It’s a question I get asked daily.
‘Nope. We’re not.‘
Silence for a moment…
‘But you do this xAPI stuff right?’
And so the conversation proceeds. There’s plenty of good reasons for the confusion, which I won’t elaborate on in this post.
Since you’re here I’ll assume you know just a little about this xAPI stuff and how it fits into the training and development world.
In nontechnical terms an LRS collects and stores xAPI statements (which you can read about here).
Think of it as a database.
The ‘database’ can be queried for reporting and analysis.
Hell no! An LRS has to meet these stringent technical requirements. Building an LRS is a hard process. We’re going to skip over all that nasty detail.
No. But you could be forgiven for thinking that based on the introduction above. And this is what makes the LRS space very interesting.
A bunch of clever companies are building their own tools and features on top of the LRS specification. It’s where the innovation is happening.
An activity provider is anything that sends xAPI statements. It could be performance management software, an ebook, a flight simulator or elearning content. In most cases the Activity Provider will be sending xAPI statements about a person.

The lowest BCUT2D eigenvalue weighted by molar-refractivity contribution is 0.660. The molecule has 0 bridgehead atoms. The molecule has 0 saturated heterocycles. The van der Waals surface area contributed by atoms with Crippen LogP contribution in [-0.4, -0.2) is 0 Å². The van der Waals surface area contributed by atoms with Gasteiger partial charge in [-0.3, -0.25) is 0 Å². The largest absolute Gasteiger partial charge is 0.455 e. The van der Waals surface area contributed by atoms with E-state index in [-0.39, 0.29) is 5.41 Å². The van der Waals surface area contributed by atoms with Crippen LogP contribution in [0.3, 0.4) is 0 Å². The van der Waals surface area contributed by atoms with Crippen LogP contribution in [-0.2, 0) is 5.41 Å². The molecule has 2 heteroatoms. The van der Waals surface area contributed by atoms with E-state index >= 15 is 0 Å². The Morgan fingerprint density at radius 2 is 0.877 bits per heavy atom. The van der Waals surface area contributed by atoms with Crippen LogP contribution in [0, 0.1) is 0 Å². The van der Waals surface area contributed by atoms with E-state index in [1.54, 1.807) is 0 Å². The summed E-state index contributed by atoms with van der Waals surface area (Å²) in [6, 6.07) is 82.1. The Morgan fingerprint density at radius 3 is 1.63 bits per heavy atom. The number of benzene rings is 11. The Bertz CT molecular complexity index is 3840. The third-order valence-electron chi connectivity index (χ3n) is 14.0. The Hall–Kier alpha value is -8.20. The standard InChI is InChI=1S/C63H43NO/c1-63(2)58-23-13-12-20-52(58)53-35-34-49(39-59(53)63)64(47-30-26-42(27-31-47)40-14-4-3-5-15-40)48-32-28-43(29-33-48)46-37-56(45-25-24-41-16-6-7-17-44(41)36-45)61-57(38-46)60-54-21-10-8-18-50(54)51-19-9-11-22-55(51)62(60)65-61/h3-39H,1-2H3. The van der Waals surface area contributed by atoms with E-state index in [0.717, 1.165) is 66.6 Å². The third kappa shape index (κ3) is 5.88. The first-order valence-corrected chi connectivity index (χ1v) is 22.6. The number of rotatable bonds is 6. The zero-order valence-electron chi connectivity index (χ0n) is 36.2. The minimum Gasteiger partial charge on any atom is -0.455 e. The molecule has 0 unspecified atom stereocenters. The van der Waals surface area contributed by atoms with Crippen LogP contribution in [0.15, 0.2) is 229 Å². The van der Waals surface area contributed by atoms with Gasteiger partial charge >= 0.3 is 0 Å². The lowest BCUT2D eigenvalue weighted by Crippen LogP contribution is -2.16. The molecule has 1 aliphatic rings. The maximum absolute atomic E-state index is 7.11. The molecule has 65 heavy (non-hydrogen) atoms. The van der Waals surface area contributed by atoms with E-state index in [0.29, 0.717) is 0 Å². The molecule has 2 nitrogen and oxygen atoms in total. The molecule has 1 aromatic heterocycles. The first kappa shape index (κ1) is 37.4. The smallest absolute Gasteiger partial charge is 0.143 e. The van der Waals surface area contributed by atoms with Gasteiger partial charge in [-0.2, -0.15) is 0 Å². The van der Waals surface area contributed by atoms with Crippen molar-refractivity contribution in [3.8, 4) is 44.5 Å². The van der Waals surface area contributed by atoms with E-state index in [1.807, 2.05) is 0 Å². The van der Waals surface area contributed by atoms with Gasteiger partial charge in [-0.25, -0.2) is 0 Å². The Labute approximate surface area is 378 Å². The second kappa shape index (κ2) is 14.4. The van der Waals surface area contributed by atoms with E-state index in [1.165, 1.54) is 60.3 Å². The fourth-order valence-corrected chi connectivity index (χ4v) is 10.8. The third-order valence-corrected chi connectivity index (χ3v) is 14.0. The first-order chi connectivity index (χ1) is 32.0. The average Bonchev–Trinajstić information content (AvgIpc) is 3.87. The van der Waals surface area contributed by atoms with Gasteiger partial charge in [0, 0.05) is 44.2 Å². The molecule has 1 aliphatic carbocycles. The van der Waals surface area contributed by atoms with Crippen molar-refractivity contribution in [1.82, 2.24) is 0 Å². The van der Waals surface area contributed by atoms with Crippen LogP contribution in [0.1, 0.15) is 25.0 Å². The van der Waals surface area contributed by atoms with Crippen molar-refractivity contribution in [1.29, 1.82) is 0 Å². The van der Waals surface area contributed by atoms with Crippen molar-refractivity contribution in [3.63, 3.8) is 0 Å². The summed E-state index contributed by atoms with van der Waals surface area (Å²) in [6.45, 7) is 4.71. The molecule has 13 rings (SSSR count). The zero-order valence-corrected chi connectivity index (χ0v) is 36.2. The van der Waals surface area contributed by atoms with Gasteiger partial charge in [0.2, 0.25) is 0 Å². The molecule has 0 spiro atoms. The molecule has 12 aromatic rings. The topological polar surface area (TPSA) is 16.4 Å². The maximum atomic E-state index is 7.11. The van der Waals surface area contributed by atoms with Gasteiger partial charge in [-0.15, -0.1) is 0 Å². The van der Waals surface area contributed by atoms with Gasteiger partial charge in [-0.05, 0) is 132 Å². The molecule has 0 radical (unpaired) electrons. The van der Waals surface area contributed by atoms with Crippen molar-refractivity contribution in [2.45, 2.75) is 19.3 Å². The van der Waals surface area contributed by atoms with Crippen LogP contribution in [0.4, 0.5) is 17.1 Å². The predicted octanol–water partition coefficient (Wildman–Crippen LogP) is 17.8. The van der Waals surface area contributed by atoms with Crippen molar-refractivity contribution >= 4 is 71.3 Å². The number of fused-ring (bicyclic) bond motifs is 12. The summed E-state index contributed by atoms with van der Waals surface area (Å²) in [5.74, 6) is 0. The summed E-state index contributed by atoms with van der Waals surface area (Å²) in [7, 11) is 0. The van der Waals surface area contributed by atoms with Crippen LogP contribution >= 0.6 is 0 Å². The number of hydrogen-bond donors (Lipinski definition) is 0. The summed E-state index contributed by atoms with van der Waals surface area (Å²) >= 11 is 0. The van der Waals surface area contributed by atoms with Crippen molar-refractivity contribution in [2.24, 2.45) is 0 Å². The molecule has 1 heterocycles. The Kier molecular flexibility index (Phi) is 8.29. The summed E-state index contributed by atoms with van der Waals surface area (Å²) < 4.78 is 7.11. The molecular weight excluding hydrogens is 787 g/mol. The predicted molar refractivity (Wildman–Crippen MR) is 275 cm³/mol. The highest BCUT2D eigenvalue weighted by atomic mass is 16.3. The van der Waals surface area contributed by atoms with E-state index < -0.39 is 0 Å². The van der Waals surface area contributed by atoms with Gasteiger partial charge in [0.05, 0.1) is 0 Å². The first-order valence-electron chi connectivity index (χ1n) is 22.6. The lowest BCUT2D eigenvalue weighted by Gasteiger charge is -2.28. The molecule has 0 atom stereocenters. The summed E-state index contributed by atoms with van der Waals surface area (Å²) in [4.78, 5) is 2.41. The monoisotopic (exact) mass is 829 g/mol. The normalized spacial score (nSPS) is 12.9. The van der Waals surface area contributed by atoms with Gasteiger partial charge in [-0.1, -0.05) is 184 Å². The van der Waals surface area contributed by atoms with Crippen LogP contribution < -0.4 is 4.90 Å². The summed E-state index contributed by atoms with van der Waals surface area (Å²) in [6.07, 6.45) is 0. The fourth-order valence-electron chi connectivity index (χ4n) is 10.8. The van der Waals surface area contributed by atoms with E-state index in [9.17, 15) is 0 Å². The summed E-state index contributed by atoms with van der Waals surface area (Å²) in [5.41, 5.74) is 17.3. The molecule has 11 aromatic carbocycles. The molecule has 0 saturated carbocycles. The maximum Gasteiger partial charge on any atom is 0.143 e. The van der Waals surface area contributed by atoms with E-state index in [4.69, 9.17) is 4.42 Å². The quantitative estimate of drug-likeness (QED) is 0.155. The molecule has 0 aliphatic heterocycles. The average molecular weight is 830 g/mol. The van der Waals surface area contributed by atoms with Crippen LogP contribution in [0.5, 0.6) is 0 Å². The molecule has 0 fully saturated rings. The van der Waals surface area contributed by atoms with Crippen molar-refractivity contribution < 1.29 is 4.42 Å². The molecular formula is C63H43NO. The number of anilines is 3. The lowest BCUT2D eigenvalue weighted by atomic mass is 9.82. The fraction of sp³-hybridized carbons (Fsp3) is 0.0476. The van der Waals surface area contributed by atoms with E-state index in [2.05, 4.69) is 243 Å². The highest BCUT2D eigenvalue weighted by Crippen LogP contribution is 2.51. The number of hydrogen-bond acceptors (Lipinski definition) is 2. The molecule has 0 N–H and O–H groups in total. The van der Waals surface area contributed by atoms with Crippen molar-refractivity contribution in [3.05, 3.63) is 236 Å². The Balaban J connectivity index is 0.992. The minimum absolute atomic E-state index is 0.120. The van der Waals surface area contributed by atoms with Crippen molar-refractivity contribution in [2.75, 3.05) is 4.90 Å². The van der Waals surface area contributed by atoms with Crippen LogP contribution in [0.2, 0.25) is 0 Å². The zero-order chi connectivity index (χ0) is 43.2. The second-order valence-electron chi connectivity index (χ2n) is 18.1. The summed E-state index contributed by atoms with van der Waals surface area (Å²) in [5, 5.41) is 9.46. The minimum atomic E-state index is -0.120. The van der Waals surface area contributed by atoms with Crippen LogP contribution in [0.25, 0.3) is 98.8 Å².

Yes. Actually no… we’ll it’s complicated.
‘Xapify’ (we’re an Activity Provider) accepts statements from LRSs for integration purposes.
Let’s say an LRS has collected data about an employee. The LRS has determined that the best course of action is some on-the-job coaching.
The LRS sends a statement relating to that employee to Xapify.
‘Xapify’. gets the statement and assigns the appropriate coaching.
Then it sends the results of the coaching back to the LRS.
We like to think so.
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